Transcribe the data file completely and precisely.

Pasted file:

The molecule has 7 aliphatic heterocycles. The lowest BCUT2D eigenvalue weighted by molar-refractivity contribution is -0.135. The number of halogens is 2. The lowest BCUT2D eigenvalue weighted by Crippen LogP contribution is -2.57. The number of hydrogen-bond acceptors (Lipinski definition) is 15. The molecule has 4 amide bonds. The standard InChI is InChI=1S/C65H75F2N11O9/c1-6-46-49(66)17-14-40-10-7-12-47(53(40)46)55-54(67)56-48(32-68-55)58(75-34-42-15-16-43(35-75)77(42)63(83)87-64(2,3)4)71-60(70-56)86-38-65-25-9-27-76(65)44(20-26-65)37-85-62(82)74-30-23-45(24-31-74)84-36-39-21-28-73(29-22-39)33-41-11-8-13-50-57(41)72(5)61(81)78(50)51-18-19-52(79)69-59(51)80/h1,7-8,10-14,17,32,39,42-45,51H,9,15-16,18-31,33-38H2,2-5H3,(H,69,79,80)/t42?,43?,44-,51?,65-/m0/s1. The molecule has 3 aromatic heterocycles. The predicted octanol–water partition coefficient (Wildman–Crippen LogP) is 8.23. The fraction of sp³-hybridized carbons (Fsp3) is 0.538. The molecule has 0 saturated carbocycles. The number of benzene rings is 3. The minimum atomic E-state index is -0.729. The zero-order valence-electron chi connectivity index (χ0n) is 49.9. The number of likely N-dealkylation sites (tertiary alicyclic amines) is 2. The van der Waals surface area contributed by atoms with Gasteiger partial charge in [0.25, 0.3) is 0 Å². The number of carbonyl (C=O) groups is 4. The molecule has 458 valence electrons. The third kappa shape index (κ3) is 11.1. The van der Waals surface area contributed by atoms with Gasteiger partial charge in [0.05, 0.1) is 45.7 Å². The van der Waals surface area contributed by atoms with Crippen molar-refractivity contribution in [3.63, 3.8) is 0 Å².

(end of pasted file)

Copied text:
The molecule has 7 aliphatic heterocycles. The lowest BCUT2D eigenvalue weighted by molar-refractivity contribution is -0.135. The number of halogens is 2. The lowest BCUT2D eigenvalue weighted by Crippen LogP contribution is -2.57. The number of hydrogen-bond acceptors (Lipinski definition) is 15. The molecule has 4 amide bonds. The standard InChI is InChI=1S/C65H75F2N11O9/c1-6-46-49(66)17-14-40-10-7-12-47(53(40)46)55-54(67)56-48(32-68-55)58(75-34-42-15-16-43(35-75)77(42)63(83)87-64(2,3)4)71-60(70-56)86-38-65-25-9-27-76(65)44(20-26-65)37-85-62(82)74-30-23-45(24-31-74)84-36-39-21-28-73(29-22-39)33-41-11-8-13-50-57(41)72(5)61(81)78(50)51-18-19-52(79)69-59(51)80/h1,7-8,10-14,17,32,39,42-45,51H,9,15-16,18-31,33-38H2,2-5H3,(H,69,79,80)/t42?,43?,44-,51?,65-/m0/s1. The molecule has 3 aromatic heterocycles. The predicted octanol–water partition coefficient (Wildman–Crippen LogP) is 8.23. The fraction of sp³-hybridized carbons (Fsp3) is 0.538. The molecule has 0 saturated carbocycles. The number of benzene rings is 3. The minimum atomic E-state index is -0.729. The zero-order valence-electron chi connectivity index (χ0n) is 49.9. The number of likely N-dealkylation sites (tertiary alicyclic amines) is 2. The van der Waals surface area contributed by atoms with Gasteiger partial charge in [0.25, 0.3) is 0 Å². The number of carbonyl (C=O) groups is 4. The molecule has 458 valence electrons. The third kappa shape index (κ3) is 11.1. The van der Waals surface area contributed by atoms with Gasteiger partial charge in [0.05, 0.1) is 45.7 Å². The van der Waals surface area contributed by atoms with Crippen molar-refractivity contribution in [3.63, 3.8) is 0 Å².